Thursday, September 21, 2017

The Sprout

This is Cecilia. On Twitter, she's @thesprouut

Wednesday, September 20, 2017

Not swanning around

You know that scene I was writing? Where the person turns up after twenty years and I had no idea what was going to happen? I've been engrossed in writing it. It's been huge fun. I was so deep into the world of the novel yesterday that when Dave wanted me to go outside to admire the hedge he'd been trimming and came and banged on my study window, he scared me stupid.

So I haven't been swanning around with no excuse not to blog. Yesterday, however, I did go out for the afternoon to Chatsworth House with Liz and we walked round the gardens to take in the views and the trees and the fountain, and also to look at the modern sculpture exhibition. They have one every September, but the last time I went was with the aging hippie 4 years ago. I don't understand a lot of modern sculpture, even when I read the interpretations. Some of the exhibits we saw yesterday looked like giant cast iron blobs, ugly, lumpish, incomprehensible. Here is one we saw that I didn't find objectionable even if I wouldn't want it in my garden:

Do you like it? Get it?

Here is what the label said:

JOEL SHAPIRO (b. 1941)
104 by 193 by 130cm
Executed in 2013. This work is unique.

Shapiro's work is intended to communicate something of the artist's emotional state, retaining both an abstract and scaled-down aesthetic, and achieves a suggestive, often athropomorphised figuration. Although suggestive of a reclining figure, Untitled evades such precisions; the work is predicated by an inherent instability, a sense of flux, shifting under the eye into ever-changing patterns and arrangements and constantly eliding the gap between configuration and disfiguration.

Do you get it now? I don't. I understand the words (apart from 'disfiguration') but not when you put them all together. To me, it reads like something from Pseud's Corner in Private Eye.  I am not averse to modern art in general. I like a lot of abstract modern paintings, whether or not I understand what the artist is saying. But when I saw the sculptures yesterday it made me feel like an uncultured philistine.

My favourite strands of the lovely afternoon were talking to Liz, being outdoors on a fine September afternoon in a Capability Brown-landscaped park, and sitting for half an hour before we came home with my back to the stables in the strong sunshine, basking. I need to soak up as much sun as possible to see me through the winter. There has been more rain than sunshine this summer. This has been the typical state of our table tennis table, i.e. with a glazing of rain:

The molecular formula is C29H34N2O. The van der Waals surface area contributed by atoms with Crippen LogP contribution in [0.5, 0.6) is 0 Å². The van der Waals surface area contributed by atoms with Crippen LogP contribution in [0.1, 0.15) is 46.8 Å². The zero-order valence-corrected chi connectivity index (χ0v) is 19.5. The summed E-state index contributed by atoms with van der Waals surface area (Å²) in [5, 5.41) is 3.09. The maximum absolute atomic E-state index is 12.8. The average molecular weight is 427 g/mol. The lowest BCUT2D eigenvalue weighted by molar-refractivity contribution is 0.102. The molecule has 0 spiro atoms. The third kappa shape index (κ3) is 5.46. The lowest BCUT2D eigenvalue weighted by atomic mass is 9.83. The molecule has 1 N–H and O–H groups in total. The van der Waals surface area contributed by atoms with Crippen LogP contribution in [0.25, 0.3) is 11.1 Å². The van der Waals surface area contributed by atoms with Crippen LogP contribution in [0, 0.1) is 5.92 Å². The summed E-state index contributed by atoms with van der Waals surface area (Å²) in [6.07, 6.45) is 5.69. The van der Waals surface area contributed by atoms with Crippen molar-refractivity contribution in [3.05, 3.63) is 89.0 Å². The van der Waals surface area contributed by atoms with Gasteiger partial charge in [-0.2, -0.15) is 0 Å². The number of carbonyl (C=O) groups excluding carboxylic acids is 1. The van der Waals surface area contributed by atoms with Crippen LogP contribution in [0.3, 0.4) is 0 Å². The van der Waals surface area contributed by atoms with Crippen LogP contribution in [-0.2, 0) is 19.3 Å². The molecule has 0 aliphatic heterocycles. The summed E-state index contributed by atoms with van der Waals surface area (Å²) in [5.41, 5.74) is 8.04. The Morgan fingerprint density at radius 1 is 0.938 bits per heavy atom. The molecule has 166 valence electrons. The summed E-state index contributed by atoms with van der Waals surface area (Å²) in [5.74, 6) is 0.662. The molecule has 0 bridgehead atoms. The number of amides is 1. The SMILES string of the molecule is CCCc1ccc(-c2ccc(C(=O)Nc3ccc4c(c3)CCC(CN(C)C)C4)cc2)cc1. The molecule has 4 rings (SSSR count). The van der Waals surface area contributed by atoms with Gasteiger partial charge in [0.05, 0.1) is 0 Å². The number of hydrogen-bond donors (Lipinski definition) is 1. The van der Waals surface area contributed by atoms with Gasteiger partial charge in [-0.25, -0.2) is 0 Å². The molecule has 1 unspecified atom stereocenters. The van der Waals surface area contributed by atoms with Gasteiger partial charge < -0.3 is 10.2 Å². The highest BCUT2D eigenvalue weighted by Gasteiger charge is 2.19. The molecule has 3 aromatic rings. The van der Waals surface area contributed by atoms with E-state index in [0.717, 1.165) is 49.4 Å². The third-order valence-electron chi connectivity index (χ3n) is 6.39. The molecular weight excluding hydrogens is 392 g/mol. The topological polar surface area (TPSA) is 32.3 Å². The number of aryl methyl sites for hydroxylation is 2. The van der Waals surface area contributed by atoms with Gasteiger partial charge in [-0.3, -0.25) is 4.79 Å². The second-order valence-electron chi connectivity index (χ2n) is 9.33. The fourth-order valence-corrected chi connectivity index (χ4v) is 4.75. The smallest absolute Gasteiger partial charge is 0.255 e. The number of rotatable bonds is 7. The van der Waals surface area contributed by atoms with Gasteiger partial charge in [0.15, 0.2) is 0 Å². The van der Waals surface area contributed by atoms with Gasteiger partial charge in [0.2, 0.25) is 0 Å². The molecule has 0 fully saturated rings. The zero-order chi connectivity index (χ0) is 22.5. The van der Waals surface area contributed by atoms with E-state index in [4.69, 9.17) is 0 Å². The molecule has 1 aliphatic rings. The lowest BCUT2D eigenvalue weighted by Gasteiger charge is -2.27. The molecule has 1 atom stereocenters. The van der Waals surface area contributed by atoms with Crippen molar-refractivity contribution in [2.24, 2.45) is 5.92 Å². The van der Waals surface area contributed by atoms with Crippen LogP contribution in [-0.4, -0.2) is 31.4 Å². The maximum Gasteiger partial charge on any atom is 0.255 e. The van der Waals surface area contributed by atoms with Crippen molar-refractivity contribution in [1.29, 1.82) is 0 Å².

This is the first September for eight years I have not been to stay with the US Hepworths, and I am missing the sunshine, as well as missing them.

Friday, September 15, 2017

What happens next?

I'm loving writing this unplanned novel. 

When I started it I knew the theme and the setting and not much else. I'm seven eighths of the way through now and I've got to know the characters along the way, as well as how the plot works out. Until three weeks ago I didn't know how it was going to end, but one day it came to me in a flash. And when this conclusion arrived it was all so obvious, because hints had been dropped in the text much earlier on.

Right now, a character from twenty years before the novel started has turned up on somebody's doorstep and I have no idea what is going to happen. I'm just waiting to hear what these two characters say to each other and then I'll know where to take it next. It's so exciting! 

Thursday, September 14, 2017

Where is the hope?

I know that some of you come here for light relief and others (don't laugh, it's true because they've told me so) for a burst of sanity.

But it's hard to think of a blog post when your mind is consumed with subjects such as these:

The 800 plus people who were killed and the 24 million who were affected by widespread floods across south Asia. This did not make the headlines with as much brouhaha as the devastating hurricane in the Caribbean and Florida and the flooding before that in Houston. But it was just as much a disaster for the people concerned.

The people threatened by Hurricane Irma who did not have the means to evacuate when they were told to do so.

The people who did evacuate and are now returning to find out how much they have lost.

The ethnic cleansing of the Rohingya people by Myanmar.

A new United Nations report which found that the living conditions for two million people in Gaza are deteriorating “further and faster” than the prediction made in 2012 that the enclave would become “unlivable” by 2020. "When you're down to two hours of power a day and you have 60 percent youth unemployment rates ... that unlivability threshold has been passed quite a long time ago," said Robert Piper the UN Coordinator for Humanitarian Aid and Development Activities.